Physicians at War: The Dual-Loyalties Challenge
This paper offers a brief examination of ethical health issues arising from military operations and outlines which, if any, of these ethical health issues apply to current Australian Defence Force (ADF) military operations. The transparency of military operations provided through real time global media reporting and the Internet, has raised public awareness of incidents that can be viewed broadly as ethical issues or dilemmas. While many of these issues are not new, it is the changing context of post cold war military operations and scale and demand of humanitarian operations that places new requirements on how the ADF best addresses these potential issues before they become critical incidents. In identifying potential ethical issues arising from military health operations, it is recognized that military health personnel operate within a command and control organizational structure and associated culture. It is also recognized that the complexity of the issues and the environment within which military health personnel are expected to operate will raise ethical health issues not likely to be encountered to the same degree by those health practitioners operating in the average suburban practice or hospital, except when health personnel are confronted with large scale emergencies, such as those encountered with recent terrorist attacks and massacres.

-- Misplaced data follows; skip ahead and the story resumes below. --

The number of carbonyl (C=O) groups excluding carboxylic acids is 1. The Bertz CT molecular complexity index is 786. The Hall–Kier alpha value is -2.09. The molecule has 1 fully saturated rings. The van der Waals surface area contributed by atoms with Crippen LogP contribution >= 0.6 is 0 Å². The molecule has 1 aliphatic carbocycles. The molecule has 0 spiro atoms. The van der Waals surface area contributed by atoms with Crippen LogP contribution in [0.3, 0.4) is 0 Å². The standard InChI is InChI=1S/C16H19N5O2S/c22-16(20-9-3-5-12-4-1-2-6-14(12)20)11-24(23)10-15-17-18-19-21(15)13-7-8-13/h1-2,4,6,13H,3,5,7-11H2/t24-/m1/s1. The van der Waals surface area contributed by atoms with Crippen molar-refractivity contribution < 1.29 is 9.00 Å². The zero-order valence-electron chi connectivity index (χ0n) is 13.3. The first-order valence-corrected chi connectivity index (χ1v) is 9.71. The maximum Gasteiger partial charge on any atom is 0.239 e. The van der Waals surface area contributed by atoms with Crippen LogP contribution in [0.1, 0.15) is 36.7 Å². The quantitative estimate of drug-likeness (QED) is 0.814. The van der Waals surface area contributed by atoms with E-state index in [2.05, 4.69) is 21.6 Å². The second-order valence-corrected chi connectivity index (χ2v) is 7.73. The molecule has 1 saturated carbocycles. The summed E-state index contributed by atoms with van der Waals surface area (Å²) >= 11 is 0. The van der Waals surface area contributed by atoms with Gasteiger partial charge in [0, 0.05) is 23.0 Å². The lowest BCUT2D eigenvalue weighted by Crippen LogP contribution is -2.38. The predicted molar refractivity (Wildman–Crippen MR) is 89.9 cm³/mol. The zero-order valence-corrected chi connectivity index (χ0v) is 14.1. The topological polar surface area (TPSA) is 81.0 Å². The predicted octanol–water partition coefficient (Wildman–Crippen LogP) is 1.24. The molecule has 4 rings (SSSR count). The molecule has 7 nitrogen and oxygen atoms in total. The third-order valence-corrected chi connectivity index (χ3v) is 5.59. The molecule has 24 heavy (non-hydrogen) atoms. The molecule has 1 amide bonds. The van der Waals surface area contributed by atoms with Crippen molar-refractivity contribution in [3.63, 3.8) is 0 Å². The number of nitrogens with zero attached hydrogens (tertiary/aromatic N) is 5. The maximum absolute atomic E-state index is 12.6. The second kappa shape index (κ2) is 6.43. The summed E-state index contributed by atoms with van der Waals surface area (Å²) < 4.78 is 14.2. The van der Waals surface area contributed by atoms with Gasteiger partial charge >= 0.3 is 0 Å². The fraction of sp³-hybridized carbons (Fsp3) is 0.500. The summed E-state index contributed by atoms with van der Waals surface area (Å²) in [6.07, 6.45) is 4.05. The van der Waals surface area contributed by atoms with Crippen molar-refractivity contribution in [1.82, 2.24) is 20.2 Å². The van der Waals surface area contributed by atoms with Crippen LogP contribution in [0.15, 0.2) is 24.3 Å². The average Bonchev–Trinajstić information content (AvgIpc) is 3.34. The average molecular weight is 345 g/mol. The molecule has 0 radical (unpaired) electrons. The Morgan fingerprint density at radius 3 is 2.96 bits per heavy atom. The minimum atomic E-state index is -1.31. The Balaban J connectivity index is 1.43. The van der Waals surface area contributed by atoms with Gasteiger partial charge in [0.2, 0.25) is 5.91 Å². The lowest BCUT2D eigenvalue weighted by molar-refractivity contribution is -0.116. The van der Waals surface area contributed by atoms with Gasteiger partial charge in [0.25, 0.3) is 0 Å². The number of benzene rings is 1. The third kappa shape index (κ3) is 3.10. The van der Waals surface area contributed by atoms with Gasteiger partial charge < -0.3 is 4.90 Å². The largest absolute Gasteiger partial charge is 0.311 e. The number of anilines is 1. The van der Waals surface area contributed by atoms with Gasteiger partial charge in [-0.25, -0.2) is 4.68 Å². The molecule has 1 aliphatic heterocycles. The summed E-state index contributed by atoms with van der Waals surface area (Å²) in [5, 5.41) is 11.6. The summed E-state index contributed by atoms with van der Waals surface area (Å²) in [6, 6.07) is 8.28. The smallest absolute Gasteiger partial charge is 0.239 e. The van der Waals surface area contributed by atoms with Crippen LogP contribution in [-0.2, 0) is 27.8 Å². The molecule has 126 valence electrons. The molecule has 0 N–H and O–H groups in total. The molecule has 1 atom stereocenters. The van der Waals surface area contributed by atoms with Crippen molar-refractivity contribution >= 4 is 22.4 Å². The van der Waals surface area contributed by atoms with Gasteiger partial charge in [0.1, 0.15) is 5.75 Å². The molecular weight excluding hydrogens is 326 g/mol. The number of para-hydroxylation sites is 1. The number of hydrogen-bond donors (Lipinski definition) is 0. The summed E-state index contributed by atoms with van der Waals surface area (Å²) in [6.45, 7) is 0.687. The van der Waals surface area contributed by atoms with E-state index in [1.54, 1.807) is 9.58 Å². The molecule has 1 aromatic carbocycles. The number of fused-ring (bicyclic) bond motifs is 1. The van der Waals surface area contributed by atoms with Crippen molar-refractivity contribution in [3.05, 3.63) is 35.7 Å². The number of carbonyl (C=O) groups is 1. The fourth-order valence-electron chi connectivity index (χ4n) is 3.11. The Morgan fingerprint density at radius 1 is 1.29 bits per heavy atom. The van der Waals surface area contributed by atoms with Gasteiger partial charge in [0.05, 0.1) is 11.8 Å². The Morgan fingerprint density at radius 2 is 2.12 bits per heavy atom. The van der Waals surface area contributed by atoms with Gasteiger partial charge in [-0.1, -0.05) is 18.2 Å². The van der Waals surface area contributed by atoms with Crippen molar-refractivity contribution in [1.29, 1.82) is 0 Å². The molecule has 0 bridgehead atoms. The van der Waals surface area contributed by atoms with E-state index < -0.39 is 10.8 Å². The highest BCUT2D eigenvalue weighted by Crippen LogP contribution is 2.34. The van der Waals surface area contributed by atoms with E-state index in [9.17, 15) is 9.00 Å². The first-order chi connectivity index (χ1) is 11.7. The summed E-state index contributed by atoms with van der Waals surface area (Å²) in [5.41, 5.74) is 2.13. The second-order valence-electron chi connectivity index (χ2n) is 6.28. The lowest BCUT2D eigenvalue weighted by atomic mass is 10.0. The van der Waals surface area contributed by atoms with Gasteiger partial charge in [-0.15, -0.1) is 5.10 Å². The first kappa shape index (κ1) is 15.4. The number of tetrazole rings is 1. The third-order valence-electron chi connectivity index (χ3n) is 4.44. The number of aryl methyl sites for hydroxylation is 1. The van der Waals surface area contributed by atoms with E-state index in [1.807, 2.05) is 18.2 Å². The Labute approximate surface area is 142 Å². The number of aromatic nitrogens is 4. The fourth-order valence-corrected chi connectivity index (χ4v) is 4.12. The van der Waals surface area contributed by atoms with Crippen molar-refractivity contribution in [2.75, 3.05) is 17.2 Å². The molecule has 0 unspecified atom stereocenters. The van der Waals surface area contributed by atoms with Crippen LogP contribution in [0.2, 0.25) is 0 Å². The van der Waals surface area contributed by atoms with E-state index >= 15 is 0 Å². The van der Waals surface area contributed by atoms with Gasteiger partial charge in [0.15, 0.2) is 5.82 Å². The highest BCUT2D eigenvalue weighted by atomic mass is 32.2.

מה אומרים אנשים - כתיבת ביקורת
לא מצאנו ביקורות במקומות הרגילים
מהדורות אחרות - הצג הכל
American Medical Association argue argument armed conflict battle conditions Bioethics biological weapons Borden Institute chemical Cited 4 June civilian Code of Medical combatants context decent society decisions Defense Degrading Treatment detainees doctors Dual-Loyalties Challenge dual-loyalty dual-use dilemma duties example Geneva Conventions Guantanamo Guantánamo Bay guidelines harm HCPs hostile interrogations human rights Human Rights Watch humanitarian individual International interrogatee Jonathan H Journal loyalty medical knowledge medical neutrality medical personnel medically-trained interrogators medicine military health professional Military Medical Ethics military physicians moral Nonlethal Weapons norms obligations participate in torture pathogen patient-physician relationship patients physician involvement physician participation potential practice principles priority profession prohibition protect public health purposes question response role Science situations smallpox social soldiers Springer Science+Business Media stakeholder stakeholder theory supra note terror ticking bomb torture treat Treatment or Punishment triage triage procedures University Press utilitarian violate World Medical Association